When I came to write it was really hard because if I wanted to write [about] my life, I would have written a memoir. And then on top of it, I realized that maybe there are things I’m still processing. Maybe there are things that are my own, that I don’t necessarily want to put on the page for the whole world, and I needed to create some distance, in a way. Not distance from the story or its truths, but also to allow Vero to become her own person. For me to be able to say, “Yeah, she’s not me, so what are her views on the world? What are the decisions and mistakes and realizations that she’ll make?” A lot of what I often say is that the reality that I share with her is more about what it’s like to be in my body, and that creates the foundation for her truths and the ways that she sees the world. But then what she does, and the things she desires, the family members, the dynamics, and the friendships that she has, I needed those to be completely her own. It ended up being really freeing because I think I ended up writing my way towards someone that maybe I could have loved to have known at that age. She ended up being someone who I think, Gosh, if I’d known someone like her I might have come to a lot of the confidence and the realizations that she does a lot sooner in life. I hope that other kids could have someone like her in the way that I wish I did.

How do you learn to say, I will not be ashamed of my body, I’m proud of it for what it is, and for who I am and everything that I am?

The book explores a few variations of shame through Verónica’s assault by Jeremy, her parents’ warning about becoming a “promiscua” [a Spanish term that negatively implies a sexually promiscuous woman], and the shame other people have around her body. What motivated you to explore shame, and how does it shape the way Verónica envisions herself, her body, and her future?

It never occurred to me not to write it because it’s just such a deep part of her reality as a young girl, as a disabled Latina, who has certain rules that her body is supposed to follow. Not just within her family, in her culture, but even just in the country that she’s in as an immigrant, in the society that’s very ableist and doesn’t necessarily accept her body as it is. Sadly, so much of that shame is internalized, and we carry it within ourselves for years before we reject it, whether it’s shame around our sexual urges, what happens with her and Jeremy, whether it’s just shame in her own body and the ways that it doesn’t “fit in” to what the norm is. But it really tied back to this idea of the mythologies. That’s why the Huacachina mermaid myth and the Peruvian myth and the Little Mermaid myth were really important to me too. Because the lies that we believe about ourselves became such an important part of this book, and to try and debunk them. So the shame was the core of those lies, and how do you flip that? How do you learn not just to reject it, but then to turn it into something really powerful, which is the opposite, which is just complete acceptance? And not just acceptance, but a refusal. To say, I will not be ashamed of my body, I’m proud of it for what it is, and for who I am and everything that I am.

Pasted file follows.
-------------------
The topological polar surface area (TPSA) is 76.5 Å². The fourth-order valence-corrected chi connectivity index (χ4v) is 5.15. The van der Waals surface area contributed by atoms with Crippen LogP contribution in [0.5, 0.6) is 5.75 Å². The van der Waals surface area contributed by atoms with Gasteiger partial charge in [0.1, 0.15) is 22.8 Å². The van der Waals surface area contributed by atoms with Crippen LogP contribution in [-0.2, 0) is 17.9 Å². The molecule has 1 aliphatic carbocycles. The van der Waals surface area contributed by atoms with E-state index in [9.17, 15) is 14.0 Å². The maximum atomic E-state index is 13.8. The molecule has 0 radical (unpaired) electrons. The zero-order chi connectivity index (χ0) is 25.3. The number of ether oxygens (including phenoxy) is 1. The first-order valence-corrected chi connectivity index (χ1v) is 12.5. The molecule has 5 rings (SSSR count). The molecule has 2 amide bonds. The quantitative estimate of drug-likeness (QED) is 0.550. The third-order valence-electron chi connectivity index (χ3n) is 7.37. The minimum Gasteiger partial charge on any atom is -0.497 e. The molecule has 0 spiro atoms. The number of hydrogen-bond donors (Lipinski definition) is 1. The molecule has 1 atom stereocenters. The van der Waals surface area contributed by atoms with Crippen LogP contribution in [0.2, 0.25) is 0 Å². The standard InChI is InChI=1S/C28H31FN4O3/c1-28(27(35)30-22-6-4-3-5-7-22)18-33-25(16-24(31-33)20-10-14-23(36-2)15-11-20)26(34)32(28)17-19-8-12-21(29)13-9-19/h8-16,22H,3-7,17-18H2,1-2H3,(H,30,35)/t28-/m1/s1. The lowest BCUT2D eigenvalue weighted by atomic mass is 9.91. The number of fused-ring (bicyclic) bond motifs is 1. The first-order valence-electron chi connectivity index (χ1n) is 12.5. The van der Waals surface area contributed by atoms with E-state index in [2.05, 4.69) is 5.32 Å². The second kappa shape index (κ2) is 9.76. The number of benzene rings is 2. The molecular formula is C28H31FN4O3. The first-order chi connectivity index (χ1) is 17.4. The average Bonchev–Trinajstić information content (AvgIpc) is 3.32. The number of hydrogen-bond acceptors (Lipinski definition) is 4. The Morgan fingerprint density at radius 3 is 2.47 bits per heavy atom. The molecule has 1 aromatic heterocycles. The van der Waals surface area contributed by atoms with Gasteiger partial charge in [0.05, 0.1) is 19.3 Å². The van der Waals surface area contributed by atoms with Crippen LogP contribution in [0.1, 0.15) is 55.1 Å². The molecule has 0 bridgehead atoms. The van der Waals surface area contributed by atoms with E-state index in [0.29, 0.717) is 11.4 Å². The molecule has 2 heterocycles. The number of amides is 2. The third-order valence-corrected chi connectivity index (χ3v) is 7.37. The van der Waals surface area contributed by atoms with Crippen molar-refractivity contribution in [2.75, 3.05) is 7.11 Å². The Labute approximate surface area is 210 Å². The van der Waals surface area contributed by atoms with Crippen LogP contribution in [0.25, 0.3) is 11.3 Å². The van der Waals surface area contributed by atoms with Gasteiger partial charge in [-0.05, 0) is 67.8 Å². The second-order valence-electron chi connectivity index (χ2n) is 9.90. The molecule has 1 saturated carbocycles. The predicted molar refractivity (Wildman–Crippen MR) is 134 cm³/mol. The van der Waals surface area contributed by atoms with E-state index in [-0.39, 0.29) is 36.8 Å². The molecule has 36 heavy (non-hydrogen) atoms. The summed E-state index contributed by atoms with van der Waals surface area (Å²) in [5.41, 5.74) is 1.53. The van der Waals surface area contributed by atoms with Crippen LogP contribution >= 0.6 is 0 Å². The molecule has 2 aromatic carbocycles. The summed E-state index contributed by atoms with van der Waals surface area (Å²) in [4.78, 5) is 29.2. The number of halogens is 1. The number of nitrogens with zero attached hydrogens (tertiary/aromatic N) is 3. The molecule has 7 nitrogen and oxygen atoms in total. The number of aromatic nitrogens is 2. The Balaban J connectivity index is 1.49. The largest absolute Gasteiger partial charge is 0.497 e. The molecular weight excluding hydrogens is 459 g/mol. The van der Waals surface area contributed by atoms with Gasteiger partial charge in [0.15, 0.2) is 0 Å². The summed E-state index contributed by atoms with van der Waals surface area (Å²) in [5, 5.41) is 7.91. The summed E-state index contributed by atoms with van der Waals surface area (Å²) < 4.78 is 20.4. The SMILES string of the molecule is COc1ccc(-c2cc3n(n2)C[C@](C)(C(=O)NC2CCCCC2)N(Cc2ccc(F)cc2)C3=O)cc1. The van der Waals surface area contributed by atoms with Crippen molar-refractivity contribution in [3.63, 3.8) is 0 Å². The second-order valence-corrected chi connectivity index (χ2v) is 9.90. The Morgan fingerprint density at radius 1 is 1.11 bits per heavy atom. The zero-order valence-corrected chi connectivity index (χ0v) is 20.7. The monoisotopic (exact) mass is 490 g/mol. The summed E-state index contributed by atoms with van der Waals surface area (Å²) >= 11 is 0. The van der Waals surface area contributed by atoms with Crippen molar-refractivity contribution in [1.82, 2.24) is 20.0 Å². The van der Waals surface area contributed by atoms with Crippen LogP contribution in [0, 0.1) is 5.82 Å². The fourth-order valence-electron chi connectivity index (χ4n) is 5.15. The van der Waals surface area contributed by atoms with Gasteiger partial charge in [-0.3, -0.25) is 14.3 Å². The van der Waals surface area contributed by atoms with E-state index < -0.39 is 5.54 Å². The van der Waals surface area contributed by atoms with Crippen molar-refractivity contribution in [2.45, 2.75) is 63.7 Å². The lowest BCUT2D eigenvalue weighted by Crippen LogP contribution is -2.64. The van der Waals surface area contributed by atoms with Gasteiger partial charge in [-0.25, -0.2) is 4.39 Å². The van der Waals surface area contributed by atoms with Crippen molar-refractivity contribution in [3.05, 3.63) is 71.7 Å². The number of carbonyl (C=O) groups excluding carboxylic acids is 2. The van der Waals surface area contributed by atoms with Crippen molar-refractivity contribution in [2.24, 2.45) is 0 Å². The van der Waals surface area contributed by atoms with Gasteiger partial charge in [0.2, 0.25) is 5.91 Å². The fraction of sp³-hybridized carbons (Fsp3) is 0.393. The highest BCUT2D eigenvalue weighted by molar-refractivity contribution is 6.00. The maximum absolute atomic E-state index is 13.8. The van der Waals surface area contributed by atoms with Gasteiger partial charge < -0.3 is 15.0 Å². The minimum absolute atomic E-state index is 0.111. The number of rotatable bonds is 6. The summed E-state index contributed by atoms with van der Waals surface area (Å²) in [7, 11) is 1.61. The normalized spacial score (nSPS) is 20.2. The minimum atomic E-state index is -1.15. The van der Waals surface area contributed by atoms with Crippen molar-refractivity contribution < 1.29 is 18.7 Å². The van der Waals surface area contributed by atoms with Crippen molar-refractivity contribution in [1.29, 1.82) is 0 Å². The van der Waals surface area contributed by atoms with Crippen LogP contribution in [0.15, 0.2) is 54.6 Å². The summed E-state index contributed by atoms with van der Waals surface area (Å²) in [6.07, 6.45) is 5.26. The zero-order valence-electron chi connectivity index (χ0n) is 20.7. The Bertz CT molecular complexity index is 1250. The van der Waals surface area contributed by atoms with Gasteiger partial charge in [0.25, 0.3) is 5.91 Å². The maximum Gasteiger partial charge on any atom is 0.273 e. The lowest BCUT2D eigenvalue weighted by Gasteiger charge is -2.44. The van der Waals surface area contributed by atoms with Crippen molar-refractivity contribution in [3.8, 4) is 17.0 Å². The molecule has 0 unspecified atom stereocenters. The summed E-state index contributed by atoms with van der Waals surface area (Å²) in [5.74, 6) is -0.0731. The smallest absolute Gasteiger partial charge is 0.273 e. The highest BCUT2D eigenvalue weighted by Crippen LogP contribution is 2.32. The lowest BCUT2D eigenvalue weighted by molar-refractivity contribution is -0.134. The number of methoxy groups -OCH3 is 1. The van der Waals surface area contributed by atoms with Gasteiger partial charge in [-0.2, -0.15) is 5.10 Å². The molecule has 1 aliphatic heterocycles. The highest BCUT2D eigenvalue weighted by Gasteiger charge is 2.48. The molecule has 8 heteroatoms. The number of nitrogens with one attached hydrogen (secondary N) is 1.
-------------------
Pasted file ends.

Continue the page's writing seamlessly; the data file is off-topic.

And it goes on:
Your YA books seem to share the connecting thread of young women learning to find their voices, despite the discomfort and disruption it might cause others, especially their families. How do your characters balance love of family with autonomy and independence?

That’s a good question. It’s interesting because when I wrote Running, my editor and I talked a lot about [how] Maddie is finding her voice and how this will affect the family. I didn’t realize going into writing Breathe and Count Back from Ten that that would also play such an important role, and then obviously it does. I think at the end of the day, what I’m still trying to figure out and what I tried to communicate is how do you find your voice and speak your thoughts, and become your own person, when it deviates from the ideas that the people you love crafted around you? And knowing that they did that as a way to try and protect you. I don’t see Vero’s parents as villains. I see them as people who are trying to make the most in a system and world they know will be harmful to their daughter. They know that as an immigrant, as a disabled young woman, she’s going to face all sorts of obstacles and prejudices, and they just don’t want to see her hurt. Her parents would wish for her to assimilate in every way, not just as an immigrant, but even just hoping that her body will blend in. And she’s thinking more in terms of, Well, if she did that, though, would it only protect her?

I really try to maintain that perspective without making excuses. We’re flawed beings. But I’m also interested to know if all of these protections and all of these mistakes that we make, if they’re rooted in love, how far can that love go once we start to call it out? So, when my characters are finding their voices in that way, and they’re putting that mirror up to their own family, I try to understand that desire for really just wanting someone to come along with you on a journey and not have to leave them behind, or not have it leave behind this fractured relationship. I hope that comes through. I think I’m probably not done writing about it. As with so many of our writerly obsessions, when we think we’re done with them, it turns out we’re not.

Breathe and Count Back from Ten by Natalia Sylvester. Clarion, $17.99 May 10 ISBN 978-0-358-53686-4